Vitamin C is essential for humans because it has several critical functions as an enzyme cofactor and an antioxidant (Carr & Frei, 1999).
As an enzyme cofactor, vitamin C is involved with
- Synthesis of collagen and carnitine,
- Metabolism of dopamine, cholesterol, steroids and tyrosine.
Vitamin C is a potent water-soluble antioxidant and helps maintain DNA, proteins, lipids, enzymes and other antioxidants in their “normal” (reduced) form. It does this by scavenging oxygen and nitrogen free radicals and reducing metal ions.
When cells are stressed, the concentration of vitamin C increases inside the cells to protect them from damage. A regular intake of vitamin C is needed to keep replenishing the cells so that they can perform essential functions and repair cellular damage (Agus, et al., 1999).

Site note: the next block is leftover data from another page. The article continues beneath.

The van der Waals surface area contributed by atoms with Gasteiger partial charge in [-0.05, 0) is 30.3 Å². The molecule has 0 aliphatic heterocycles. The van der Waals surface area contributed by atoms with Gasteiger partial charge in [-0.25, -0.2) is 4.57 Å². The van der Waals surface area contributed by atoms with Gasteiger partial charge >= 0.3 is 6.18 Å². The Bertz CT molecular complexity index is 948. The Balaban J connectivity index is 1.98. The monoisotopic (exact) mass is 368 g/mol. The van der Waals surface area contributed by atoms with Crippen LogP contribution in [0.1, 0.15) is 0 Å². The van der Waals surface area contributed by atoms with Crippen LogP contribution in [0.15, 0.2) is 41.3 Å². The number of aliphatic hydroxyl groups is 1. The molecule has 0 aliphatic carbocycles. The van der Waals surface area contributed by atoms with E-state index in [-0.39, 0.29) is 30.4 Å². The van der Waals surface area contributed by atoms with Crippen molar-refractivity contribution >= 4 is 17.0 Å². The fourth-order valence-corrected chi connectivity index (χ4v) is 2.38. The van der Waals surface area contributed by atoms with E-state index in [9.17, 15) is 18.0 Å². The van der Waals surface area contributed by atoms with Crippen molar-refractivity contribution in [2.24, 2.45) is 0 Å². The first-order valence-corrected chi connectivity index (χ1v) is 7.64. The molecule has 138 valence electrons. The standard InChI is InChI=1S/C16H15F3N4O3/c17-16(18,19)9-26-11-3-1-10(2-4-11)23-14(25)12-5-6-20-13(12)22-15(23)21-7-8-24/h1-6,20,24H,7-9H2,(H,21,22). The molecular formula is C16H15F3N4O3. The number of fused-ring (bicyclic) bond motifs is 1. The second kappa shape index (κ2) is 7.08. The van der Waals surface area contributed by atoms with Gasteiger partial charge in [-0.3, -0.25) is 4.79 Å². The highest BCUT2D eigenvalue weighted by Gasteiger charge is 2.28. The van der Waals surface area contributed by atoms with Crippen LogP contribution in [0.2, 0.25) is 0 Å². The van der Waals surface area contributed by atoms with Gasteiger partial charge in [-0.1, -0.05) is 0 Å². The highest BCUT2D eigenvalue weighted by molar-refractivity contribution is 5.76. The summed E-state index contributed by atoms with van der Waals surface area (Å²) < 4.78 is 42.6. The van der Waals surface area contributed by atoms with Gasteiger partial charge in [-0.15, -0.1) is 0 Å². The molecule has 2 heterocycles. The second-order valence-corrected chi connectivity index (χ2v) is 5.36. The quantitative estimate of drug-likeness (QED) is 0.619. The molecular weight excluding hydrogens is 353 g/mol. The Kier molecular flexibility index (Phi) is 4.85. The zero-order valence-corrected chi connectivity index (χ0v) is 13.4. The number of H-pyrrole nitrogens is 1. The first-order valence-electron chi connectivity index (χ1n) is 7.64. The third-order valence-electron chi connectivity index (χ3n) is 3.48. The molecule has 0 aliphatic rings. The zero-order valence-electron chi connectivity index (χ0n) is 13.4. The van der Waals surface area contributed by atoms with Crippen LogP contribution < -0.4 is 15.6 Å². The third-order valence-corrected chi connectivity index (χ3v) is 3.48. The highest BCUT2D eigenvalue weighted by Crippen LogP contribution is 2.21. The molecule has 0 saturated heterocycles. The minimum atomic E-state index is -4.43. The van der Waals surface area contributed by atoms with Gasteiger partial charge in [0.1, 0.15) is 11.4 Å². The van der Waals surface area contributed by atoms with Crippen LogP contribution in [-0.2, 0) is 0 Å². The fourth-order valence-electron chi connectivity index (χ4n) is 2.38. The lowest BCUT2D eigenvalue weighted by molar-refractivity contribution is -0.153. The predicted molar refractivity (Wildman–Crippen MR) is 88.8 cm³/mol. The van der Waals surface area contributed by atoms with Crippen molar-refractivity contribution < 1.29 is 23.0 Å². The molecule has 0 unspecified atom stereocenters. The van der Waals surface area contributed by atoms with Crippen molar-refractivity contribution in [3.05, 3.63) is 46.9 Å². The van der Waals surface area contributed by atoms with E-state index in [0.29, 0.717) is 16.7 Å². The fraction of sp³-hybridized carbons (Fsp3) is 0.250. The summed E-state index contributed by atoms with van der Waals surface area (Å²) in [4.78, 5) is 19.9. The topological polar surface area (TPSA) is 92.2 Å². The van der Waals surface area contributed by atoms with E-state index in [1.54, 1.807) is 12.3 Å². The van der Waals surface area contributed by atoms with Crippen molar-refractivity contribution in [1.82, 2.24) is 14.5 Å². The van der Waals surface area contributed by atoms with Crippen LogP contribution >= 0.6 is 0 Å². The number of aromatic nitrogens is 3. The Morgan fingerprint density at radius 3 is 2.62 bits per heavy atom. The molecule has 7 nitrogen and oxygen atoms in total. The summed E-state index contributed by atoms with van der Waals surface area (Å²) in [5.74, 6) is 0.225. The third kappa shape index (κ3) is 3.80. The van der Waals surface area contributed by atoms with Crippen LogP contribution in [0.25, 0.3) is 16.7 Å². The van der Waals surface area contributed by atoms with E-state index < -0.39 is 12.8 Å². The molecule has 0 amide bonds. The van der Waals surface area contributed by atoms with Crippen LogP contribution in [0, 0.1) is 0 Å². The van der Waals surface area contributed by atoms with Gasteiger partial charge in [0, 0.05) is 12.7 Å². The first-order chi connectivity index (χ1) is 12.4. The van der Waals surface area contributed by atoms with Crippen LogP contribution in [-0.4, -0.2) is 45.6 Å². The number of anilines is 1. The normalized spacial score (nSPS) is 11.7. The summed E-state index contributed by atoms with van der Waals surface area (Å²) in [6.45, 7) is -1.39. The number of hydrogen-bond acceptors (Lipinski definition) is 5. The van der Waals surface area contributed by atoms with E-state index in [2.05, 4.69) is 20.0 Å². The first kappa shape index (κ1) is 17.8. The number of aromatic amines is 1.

Vitamin C works together with other antioxidants such as glutathione, lipoic acid, coenzyme Q10 and vitamin E to maintain a continual antioxidant supply that protect cells against excessive free radicals (Packer & Colman, 1999).
Vitamin C is useful in conditions where oxidative stress is a contributing factor to the pathology.
The information provided here is only for general reference and cannot replace personalised professional medical advice from a doctor. You are welcome to discuss any points during your consultation with our doctors.
- Agus DB, et al. (1999). Stromal cell oxidation: a mechanism by which tumors obtain vitamin C. Cancer Res. 59: 4555-4558.
- Carr AC, Frei B. (1999). Toward a new recommended dietary allowance for vitamin C based on antioxidant and health effects in humans. Am J Clin Nutr. 69: 1086-1107.
- Packer L, Colman C. (1999). The Antioxidant Miracle. Canada: John Wiley & Sons, Inc.